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Keywords:

  • ERK1/2;
  • human fetal lung fibroblasts;
  • inflammation;
  • lung fibrosis;
  • NF-κB;
  • RAGE;
  • S100A9

Summary

  1. Top of page
  2. Summary
  3. Introduction
  4. Materials and methods
  5. Results
  6. Discussion
  7. Acknowledgements
  8. Disclosure
  9. References
  10. Supporting Information

S100A9 belongs to the S100 family of calcium-binding proteins and plays a key role in many inflammatory conditions. Recent studies have found that S100A9 was elevated significantly in the bronchoalveolar lavage fluid of idiopathic pulmonary fibrosis patients, and might be a biomarker for fibrotic interstitial lung diseases. However, the exact function of S100A9 in pulmonary fibrosis needs further studies. We performed this study to investigate the effect of S100A9 on human embryo lung fibroblast (HLF) proliferation and production of cytokines and collagen, providing new insights into the possible mechanism. S100A9 promoted proliferation of fibroblasts and up-regulated expression of both proinflammatory cytokines interleukin (IL)-6, IL-8, IL-1β and collagen type III. S100A9 also induced HLF cells to produce α-smooth muscle actin (α-SMA) and receptor for advanced glycation end-product (RAGE). In addition, S100A9 caused a significant increase in extracellular-regulated kinase (ERK)1/2 mitogen-activated protein kinase (MAPK) phosphorylation, while the status of p38 and c-Jun N-terminal kinase (JNK) phosphorylation remained unchanged. Treatment of cells with S100A9 also enhanced nuclear factor kappa B (NF-κB) activation. RAGE blocking antibody pretreatment inhibited the S100A9-induced cell proliferation, cytokine production and pathway phosphorylation. S100A9-mediated cell activation was suppressed significantly by ERK1/2 MAPK inhibitor and NF-κB inhibitor. In conclusion, S100A9 promoted HLF cell growth and induced cells to secret proinflammatory cytokines and collagen through RAGE signalling and activation of ERK1/2 MAPK and NF-κB pathways.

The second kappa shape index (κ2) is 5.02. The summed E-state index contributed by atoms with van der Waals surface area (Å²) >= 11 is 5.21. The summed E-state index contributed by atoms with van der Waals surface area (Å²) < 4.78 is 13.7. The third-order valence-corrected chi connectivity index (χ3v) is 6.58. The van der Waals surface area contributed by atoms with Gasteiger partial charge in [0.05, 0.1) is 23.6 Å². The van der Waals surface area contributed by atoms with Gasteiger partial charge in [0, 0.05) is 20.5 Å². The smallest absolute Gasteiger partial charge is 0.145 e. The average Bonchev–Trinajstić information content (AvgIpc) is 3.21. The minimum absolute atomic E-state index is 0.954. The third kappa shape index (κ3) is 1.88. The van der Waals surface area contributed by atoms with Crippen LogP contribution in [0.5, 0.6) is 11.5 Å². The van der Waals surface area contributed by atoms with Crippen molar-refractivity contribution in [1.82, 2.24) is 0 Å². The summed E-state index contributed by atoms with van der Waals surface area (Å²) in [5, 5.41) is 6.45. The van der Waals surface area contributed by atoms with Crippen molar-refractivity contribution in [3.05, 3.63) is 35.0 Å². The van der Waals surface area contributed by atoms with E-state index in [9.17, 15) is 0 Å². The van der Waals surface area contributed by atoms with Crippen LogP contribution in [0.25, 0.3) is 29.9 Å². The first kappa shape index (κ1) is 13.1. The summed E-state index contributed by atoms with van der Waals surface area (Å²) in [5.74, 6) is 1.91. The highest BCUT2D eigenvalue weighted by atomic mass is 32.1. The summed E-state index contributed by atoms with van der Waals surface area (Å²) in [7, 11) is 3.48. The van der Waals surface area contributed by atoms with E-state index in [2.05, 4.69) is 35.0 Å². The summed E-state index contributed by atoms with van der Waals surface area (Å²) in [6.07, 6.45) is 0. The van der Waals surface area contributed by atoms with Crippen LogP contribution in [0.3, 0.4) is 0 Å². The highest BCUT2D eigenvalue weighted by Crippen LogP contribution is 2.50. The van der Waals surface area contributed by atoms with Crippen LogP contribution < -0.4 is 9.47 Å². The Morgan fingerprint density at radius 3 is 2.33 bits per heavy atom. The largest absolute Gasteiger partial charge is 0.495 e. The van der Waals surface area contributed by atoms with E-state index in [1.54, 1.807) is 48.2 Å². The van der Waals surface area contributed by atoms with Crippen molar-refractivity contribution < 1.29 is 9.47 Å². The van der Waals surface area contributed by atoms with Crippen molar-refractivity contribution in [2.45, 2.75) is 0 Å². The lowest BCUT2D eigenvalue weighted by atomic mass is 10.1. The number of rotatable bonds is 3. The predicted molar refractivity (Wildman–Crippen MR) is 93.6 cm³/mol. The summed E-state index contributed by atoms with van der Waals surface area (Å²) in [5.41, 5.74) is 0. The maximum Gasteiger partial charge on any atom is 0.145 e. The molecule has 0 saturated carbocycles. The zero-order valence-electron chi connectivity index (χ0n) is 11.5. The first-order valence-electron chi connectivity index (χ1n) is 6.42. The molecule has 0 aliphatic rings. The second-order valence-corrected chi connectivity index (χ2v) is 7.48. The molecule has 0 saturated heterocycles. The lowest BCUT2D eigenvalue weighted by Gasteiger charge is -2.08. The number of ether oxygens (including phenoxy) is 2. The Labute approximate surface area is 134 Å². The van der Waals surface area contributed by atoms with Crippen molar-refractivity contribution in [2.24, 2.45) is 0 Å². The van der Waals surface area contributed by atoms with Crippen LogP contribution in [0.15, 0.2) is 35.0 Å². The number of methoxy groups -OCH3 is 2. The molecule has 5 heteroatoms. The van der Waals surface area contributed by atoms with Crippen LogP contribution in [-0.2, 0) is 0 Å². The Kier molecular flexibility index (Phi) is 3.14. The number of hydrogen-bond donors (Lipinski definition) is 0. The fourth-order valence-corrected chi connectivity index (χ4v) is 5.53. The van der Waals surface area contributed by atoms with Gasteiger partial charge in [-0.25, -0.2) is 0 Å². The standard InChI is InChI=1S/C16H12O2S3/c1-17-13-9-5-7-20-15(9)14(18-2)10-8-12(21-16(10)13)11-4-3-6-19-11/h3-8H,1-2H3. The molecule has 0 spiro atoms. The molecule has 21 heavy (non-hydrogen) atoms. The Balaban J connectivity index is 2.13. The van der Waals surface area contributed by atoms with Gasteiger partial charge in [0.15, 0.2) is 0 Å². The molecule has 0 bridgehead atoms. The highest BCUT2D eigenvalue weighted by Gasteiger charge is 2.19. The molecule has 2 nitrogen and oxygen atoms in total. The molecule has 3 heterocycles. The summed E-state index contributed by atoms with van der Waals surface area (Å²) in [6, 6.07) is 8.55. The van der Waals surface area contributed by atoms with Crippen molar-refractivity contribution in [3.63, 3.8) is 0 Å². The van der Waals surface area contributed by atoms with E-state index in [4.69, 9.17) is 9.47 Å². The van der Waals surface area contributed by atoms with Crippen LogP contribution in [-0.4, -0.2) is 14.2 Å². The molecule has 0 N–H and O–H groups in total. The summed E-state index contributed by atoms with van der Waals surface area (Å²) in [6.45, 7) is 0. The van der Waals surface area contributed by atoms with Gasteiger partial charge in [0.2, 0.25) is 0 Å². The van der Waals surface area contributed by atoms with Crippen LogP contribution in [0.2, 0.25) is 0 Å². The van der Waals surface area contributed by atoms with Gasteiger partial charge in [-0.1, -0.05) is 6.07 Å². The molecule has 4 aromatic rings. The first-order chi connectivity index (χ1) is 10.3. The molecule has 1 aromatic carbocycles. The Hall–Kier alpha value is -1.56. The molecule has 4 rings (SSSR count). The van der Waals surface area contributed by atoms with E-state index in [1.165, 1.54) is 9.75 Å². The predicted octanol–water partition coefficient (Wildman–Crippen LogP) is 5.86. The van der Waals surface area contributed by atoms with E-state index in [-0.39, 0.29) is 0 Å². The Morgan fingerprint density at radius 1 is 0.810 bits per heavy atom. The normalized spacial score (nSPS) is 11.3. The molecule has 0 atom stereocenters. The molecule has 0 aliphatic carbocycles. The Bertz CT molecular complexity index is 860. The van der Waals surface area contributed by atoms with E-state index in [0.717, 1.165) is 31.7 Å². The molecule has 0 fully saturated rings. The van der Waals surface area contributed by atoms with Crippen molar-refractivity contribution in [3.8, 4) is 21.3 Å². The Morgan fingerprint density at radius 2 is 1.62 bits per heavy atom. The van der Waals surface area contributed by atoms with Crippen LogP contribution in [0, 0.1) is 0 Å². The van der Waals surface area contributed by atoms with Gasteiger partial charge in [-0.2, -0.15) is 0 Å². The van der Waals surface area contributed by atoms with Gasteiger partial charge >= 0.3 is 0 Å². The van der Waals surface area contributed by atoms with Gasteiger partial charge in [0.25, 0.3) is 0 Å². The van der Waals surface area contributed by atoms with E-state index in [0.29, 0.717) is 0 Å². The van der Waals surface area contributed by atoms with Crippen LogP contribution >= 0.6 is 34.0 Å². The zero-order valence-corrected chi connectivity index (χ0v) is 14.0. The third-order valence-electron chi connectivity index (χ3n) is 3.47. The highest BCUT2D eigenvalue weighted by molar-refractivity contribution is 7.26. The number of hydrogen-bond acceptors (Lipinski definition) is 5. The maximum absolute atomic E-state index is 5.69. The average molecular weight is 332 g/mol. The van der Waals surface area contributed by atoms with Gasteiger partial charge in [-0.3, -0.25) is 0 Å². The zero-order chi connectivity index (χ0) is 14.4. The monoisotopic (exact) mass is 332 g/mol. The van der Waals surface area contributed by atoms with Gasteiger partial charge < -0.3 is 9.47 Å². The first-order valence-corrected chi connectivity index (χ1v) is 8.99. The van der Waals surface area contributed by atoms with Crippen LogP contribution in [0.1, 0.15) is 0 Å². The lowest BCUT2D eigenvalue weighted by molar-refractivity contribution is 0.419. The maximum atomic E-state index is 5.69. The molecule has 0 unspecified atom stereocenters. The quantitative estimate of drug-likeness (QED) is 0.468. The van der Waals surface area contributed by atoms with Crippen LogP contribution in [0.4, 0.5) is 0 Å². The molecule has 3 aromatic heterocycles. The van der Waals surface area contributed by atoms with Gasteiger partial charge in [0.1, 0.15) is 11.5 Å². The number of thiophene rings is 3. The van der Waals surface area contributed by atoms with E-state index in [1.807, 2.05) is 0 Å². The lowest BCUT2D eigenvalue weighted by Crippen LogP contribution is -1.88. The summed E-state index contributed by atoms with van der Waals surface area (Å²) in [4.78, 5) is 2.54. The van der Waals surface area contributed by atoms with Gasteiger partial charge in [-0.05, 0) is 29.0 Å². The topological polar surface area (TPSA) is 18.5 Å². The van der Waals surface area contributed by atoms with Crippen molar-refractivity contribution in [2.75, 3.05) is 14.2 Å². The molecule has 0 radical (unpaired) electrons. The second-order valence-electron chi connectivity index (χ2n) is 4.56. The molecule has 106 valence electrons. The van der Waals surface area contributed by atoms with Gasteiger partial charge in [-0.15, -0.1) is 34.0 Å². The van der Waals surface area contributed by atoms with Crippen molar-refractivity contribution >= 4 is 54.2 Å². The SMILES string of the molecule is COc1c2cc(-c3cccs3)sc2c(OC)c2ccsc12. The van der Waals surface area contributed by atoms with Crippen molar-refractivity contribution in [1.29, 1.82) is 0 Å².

Introduction

  1. Top of page
  2. Summary
  3. Introduction
  4. Materials and methods
  5. Results
  6. Discussion
  7. Acknowledgements
  8. Disclosure
  9. References
  10. Supporting Information

Pulmonary fibrosis is an extremely common end-stage pathological manifestation of several diseases, including systemic sclerosis, idiopathic pulmonary fibrosis (IPF), pulmonary hypertension characterized by inflammation, fibroblast proliferation and excessive collagen and other extracellular matrix (ECM) deposition. It is characterized by a chronic and progressive course leading to respiratory failure, with a poor prognosis [1]. Currently, there is no effective treatment available, as pulmonary transplantation remains the only viable option. Although the pathogenesis underlying pulmonary fibrosis has been studied widely, the exact molecular mechanisms remain obscure.